CRC/C/GC/12 page 3
The right of the child to be heard
Article 12 of the Convention on the Rights of the Child provides:
“1. States Parties shall assure to the child who is capable of forming his or her own views the right to express those views freely in all matters affecting the child, the views of the child being given due weight in accordance with the age and maturity of the child.
2. For this purpose the child shall in particular be provided the opportunity to be heard in any judicial and administrative proceedings affecting the child, either directly, or through a representative or an appropriate body, in a manner consistent with the procedural rules of national law.”
Article 12 of the Convention on the Rights of the Child (the Convention) is a
unique provision in a human rights treaty; it addresses the legal and social status of children, who, on the one hand lack the full autonomy of adults but, on the other, are
subjects of rights. Paragraph 1 assures, to every child capable of forming his or her own views, the right to express those views freely in all matters affecting the child, the views of the child being given due weight in accordance with age and maturity. Paragraph 2 states, in particular, that the child shall be afforded the right to be heard in any judicial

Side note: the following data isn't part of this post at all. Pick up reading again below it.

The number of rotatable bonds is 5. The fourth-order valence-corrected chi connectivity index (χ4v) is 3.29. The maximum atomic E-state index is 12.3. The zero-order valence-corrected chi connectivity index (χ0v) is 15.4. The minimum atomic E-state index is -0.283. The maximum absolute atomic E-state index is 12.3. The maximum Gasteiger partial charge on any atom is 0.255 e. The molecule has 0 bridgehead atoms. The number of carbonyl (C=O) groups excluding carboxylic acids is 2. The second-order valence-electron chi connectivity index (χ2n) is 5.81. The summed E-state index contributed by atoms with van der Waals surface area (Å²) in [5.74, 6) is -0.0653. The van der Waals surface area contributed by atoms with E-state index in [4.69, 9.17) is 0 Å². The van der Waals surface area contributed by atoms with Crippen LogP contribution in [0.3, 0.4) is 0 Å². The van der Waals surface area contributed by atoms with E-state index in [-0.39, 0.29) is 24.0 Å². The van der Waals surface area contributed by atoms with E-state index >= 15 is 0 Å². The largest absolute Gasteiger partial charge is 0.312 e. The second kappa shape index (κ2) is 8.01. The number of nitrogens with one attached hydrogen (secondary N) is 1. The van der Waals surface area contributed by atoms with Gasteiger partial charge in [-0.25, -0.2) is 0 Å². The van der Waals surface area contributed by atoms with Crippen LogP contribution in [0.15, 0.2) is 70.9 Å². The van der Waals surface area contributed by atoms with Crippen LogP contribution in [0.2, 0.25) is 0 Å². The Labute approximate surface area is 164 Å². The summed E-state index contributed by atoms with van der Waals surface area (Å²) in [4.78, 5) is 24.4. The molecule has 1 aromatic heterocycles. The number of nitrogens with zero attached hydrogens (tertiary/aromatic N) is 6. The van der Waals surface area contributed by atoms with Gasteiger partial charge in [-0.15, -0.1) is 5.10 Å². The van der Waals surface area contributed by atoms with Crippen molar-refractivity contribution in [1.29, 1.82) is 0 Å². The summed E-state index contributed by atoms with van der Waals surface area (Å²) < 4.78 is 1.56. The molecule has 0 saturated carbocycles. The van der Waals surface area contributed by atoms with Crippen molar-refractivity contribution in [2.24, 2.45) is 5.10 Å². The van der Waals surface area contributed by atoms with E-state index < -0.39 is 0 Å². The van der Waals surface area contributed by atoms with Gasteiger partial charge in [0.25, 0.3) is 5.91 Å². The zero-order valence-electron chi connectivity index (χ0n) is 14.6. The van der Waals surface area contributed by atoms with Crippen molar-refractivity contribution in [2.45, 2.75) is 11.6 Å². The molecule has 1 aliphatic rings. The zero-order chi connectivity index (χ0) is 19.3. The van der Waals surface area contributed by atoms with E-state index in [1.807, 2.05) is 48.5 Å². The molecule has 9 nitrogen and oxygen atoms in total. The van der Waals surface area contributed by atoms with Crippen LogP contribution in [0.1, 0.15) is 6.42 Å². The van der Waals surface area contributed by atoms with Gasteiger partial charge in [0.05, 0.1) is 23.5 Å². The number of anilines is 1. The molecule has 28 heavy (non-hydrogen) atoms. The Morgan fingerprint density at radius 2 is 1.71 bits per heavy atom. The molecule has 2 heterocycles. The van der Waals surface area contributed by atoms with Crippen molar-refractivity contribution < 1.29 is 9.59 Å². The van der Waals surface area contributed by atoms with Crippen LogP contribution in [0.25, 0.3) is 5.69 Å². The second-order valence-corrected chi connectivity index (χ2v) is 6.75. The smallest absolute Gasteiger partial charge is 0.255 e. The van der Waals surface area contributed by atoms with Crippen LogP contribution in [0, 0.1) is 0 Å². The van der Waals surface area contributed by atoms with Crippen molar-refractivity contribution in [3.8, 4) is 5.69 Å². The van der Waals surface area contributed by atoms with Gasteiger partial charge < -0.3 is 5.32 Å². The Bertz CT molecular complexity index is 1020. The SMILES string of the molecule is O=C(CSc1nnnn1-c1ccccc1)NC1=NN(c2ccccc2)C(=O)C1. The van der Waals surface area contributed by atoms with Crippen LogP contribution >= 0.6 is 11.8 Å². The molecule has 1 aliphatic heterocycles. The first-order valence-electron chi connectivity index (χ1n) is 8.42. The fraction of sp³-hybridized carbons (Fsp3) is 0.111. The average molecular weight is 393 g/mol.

or administrative proceedings affecting him or her.
The right of all children to be heard and taken seriously constitutes one of the
fundamental values of the Convention. The Committee on the Rights of the Child (the
Committee) has identified article 12 as one of the four general principles of the Convention, the others being the right to non-discrimination, the right to life and development, and the primary consideration of the child’s best interests, which
highlights the fact that this article establishes not only a right in itself, but should also be
considered in the interpretation and implementation of all other rights.
Since the adoption of the Convention in 1989, considerable progress has been
achieved at the local, national, regional and global levels in the development of legislation, policies and methodologies to promote the implementation of article 12. A widespread practice has emerged in recent years, which has been broadly conceptualized as “participation”, although this term itself does not appear in the text of article 12. This term has evolved and is now widely used to describe ongoing processes, which include information-sharing and dialogue between children and adults based on mutual respect, and in which children can learn how their views and those of adults are
taken into account and shape the outcome of such processes.
States parties reaffirmed their commitment to the realization of article 12 at the
twenty-seventh special session of the General Assembly on children in 2002.1 However, the Committee notes that, in most societies around the world, implementation of the child’s right to express her or his view on the wide range of issues that affect her or him,
Resolution S-27/2 “A world fit for children”,adopted by the General Assembly in 2002.